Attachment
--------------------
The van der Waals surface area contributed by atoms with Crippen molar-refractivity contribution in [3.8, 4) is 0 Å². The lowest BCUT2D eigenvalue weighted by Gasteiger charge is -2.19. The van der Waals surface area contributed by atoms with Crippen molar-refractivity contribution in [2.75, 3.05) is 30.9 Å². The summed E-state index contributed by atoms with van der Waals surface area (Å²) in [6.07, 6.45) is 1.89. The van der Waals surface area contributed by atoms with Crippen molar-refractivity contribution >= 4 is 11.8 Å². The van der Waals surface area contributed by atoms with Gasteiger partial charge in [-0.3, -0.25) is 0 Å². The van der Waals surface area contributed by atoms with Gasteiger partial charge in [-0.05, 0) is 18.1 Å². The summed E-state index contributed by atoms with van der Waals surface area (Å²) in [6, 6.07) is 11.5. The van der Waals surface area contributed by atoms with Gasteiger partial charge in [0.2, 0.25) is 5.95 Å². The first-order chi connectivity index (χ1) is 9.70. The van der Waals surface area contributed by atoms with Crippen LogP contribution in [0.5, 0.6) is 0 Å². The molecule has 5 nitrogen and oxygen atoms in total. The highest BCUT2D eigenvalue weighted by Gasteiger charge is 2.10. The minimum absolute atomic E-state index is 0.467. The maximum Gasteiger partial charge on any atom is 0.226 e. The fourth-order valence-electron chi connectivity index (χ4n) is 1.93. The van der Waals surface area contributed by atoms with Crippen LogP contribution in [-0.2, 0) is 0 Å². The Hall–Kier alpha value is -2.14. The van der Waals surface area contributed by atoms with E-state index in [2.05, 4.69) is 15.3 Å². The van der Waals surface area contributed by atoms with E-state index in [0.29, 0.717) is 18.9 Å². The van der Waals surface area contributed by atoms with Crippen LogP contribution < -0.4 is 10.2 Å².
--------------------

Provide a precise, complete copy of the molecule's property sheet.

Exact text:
The van der Waals surface area contributed by atoms with Crippen molar-refractivity contribution in [3.8, 4) is 0 Å². The lowest BCUT2D eigenvalue weighted by Gasteiger charge is -2.19. The van der Waals surface area contributed by atoms with Crippen molar-refractivity contribution in [2.75, 3.05) is 30.9 Å². The summed E-state index contributed by atoms with van der Waals surface area (Å²) in [6.07, 6.45) is 1.89. The van der Waals surface area contributed by atoms with Crippen molar-refractivity contribution >= 4 is 11.8 Å². The van der Waals surface area contributed by atoms with Gasteiger partial charge in [-0.3, -0.25) is 0 Å². The van der Waals surface area contributed by atoms with Gasteiger partial charge in [-0.05, 0) is 18.1 Å². The summed E-state index contributed by atoms with van der Waals surface area (Å²) in [6, 6.07) is 11.5. The van der Waals surface area contributed by atoms with Gasteiger partial charge in [0.2, 0.25) is 5.95 Å². The first-order chi connectivity index (χ1) is 9.70. The van der Waals surface area contributed by atoms with Crippen LogP contribution in [0.5, 0.6) is 0 Å². The molecule has 5 nitrogen and oxygen atoms in total. The highest BCUT2D eigenvalue weighted by Gasteiger charge is 2.10. The minimum absolute atomic E-state index is 0.467. The maximum Gasteiger partial charge on any atom is 0.226 e. The fourth-order valence-electron chi connectivity index (χ4n) is 1.93. The van der Waals surface area contributed by atoms with Crippen LogP contribution in [-0.2, 0) is 0 Å². The Hall–Kier alpha value is -2.14. The van der Waals surface area contributed by atoms with E-state index in [2.05, 4.69) is 15.3 Å². The van der Waals surface area contributed by atoms with E-state index in [0.29, 0.717) is 18.9 Å². The van der Waals surface area contributed by atoms with Crippen LogP contribution < -0.4 is 10.2 Å².